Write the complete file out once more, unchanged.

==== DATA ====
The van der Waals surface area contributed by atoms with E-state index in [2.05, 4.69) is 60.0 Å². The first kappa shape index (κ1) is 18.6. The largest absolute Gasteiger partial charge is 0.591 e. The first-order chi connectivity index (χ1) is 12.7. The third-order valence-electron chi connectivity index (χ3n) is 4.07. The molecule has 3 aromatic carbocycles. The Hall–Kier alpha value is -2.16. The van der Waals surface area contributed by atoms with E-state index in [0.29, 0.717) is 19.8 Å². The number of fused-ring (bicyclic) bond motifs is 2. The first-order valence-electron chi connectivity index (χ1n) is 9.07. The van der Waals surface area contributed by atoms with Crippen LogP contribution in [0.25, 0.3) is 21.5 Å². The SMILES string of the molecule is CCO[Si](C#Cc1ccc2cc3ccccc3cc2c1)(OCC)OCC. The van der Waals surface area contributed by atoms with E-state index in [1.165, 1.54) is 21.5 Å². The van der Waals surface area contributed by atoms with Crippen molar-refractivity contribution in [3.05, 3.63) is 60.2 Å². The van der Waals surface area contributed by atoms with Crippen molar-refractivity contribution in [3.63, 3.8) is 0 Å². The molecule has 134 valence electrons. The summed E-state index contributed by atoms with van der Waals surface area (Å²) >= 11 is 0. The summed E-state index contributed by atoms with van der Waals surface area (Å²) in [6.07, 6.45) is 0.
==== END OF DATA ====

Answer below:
The van der Waals surface area contributed by atoms with E-state index in [2.05, 4.69) is 60.0 Å². The first kappa shape index (κ1) is 18.6. The largest absolute Gasteiger partial charge is 0.591 e. The first-order chi connectivity index (χ1) is 12.7. The third-order valence-electron chi connectivity index (χ3n) is 4.07. The molecule has 3 aromatic carbocycles. The Hall–Kier alpha value is -2.16. The van der Waals surface area contributed by atoms with E-state index in [0.29, 0.717) is 19.8 Å². The number of fused-ring (bicyclic) bond motifs is 2. The first-order valence-electron chi connectivity index (χ1n) is 9.07. The van der Waals surface area contributed by atoms with Crippen LogP contribution in [0.25, 0.3) is 21.5 Å². The SMILES string of the molecule is CCO[Si](C#Cc1ccc2cc3ccccc3cc2c1)(OCC)OCC. The van der Waals surface area contributed by atoms with E-state index in [1.165, 1.54) is 21.5 Å². The van der Waals surface area contributed by atoms with Crippen molar-refractivity contribution in [3.05, 3.63) is 60.2 Å². The van der Waals surface area contributed by atoms with Crippen molar-refractivity contribution in [3.63, 3.8) is 0 Å². The molecule has 134 valence electrons. The summed E-state index contributed by atoms with van der Waals surface area (Å²) >= 11 is 0. The summed E-state index contributed by atoms with van der Waals surface area (Å²) in [6.07, 6.45) is 0.